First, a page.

Illustration from Boccaccio’s De Casibus Virorum Illustrium

For how long had I stared at these walls in silence?
My entire world confined to a despairing vision
Of masses of grey stone always damp to the touch
A barred window above excluding any natural light
The taciturn warden who brings me my slop twice daily
The only sounds the tantalising jangle of heavy keys
But I know that there is no escape possible from here
So I console myself with thoughts from the past

Because it hasn’t always been this way, not so long ago
I lived in palaces with ante-chambers larger than this cell
My wealth and prestige derived from illustrious ancestors
I spoke and Popes, Emperors would listen attentively
My sage counsel would be deliberated by the Senate
I held the world in the palm and from my fingertips
Flowed power in its purest untrammelled essence

Reminiscing of yesteryears glories I lulled myself asleep
And then the dank cell was filled with the softest glow
Emanating from the beautiful visage of a celestial presence
Raising myself from the hard mattress I tried to speak
But the Angel or Goddess placed her finger on my lips
And told me to be quiet and to still my racing heart

“Do you not recognise me, you who spoke so eloquently
On my behalf on many occasions, defending my ways
Against the slanders of the uncouth and ignorant?
I would say you have no reason to be afraid of me
But that wouldn’t be strictly correct, because I am Destiny,
Lady Fortuna, she who must spin the Wheel of Fortune

If you require consolation in your present plight
Do not ransack your memory for vanished luxuries,
You who toyed around with ideas of ethics and philosophy
Were you so enraptured with the transitory pleasures
Of this realm of the senses that you forgot you were human
Eternally subject to the constant Divine Law and Way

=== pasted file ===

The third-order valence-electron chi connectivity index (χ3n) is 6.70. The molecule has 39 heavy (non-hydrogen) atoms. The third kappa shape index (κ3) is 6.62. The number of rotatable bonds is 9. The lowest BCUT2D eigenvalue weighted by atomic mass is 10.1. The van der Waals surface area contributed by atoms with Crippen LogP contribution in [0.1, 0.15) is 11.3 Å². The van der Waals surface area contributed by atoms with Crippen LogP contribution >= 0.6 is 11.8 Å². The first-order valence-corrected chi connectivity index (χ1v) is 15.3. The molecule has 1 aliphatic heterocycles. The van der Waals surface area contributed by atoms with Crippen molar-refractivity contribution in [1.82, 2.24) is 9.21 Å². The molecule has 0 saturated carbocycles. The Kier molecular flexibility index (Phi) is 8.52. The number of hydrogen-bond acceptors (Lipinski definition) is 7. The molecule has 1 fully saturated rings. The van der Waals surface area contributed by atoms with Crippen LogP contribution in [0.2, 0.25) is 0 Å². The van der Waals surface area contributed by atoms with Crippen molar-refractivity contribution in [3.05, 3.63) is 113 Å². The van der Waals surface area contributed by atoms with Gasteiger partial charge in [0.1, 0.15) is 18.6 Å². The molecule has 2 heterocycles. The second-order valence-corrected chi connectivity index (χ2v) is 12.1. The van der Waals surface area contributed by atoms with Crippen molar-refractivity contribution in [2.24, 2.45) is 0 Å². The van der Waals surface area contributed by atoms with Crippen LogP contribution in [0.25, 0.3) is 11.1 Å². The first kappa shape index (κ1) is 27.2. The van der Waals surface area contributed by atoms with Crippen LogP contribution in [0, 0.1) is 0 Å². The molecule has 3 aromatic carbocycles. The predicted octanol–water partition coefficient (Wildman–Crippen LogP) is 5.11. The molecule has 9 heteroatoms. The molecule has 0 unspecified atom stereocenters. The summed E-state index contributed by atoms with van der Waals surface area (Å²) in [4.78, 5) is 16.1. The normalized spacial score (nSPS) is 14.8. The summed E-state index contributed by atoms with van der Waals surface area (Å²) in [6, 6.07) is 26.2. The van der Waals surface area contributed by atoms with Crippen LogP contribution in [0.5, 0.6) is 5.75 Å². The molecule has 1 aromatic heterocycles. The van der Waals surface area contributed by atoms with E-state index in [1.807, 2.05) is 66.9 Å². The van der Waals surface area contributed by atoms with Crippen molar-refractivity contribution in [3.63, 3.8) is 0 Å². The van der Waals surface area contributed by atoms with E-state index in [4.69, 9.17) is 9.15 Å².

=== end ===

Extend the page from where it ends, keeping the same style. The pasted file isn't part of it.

That requires that everything that goes up must come down?

One minute you are at the top, Lord of all you survey
The next, after I turn the wheel that requires turning,
You inadvertently offend those you strive to serve
And bemoan the nature of your temporary lodgings
As if it wasn’t the empty space that makes the room
And the state of mind that defines the state of grace
Realise that complete reality isn’t some trajectory
It is nothing more and nothing less than a circle.”

Yes, it was always you

Yves Klein-Fire 5-1961

You were always on the lookout for trouble and if none came your way you created it. At school, if the teacher ever left the class you were the eye of the hurricane, calm and unmoving while all around you the other children were screaming, crying, rocking anxiously in the corner and you were the cause of this chaos. All it took was a look, a clenched fist, a snarling threat of violence that you were only too happy to follow through with at the slightest hint of non compliance. You had a way of making people do things they really, really didn’t want to do. Yes,it was always you.
You dreamed of terrorising the clever ones with all their book smarts using fancy words in their plum posh accents. So polite, always ‘Yes Sir’ this and ‘No Madam’ that. Teachers’ pets them all, how you hated them and their self assured ways. You were sturdy, slow moving and you had trouble following the inky squiggles and peculiar shapes against the too white pages when the sadistic teachers picked you, yes it was always you, to read to the class, self consciously stumbling over the syllables, your ears pricked, tuning into the inevitable sniggers, whispers and giggles that accompanied this object lesson in humiliation. As your clumsy tongue faltered over the sounds you were thinking that one day you would make them pay, big time and with dizzying rates of interest, like the interest that the heavies of the loan sharks made your Dad pay that time he lost big at the track. One day you thought.
Then one day while holding court with your bully boy friends at an abandoned barn you discovered the power of fire to install a bowel loosening fear in people. You weren’t afraid however, no not at all, with you it was the absolute opposite. Never had you felt such pleasure, a nerve tingling, tension releasing wave of intoxication came over you as you watched the tongues of fire adoringly lap the dry tinder. A wall of heat caressed your face and you smiled. You loved the way that fire consumed only, the purity and intensity of its singular nature. You were awestruck by its immense force but you were the master of this destruction.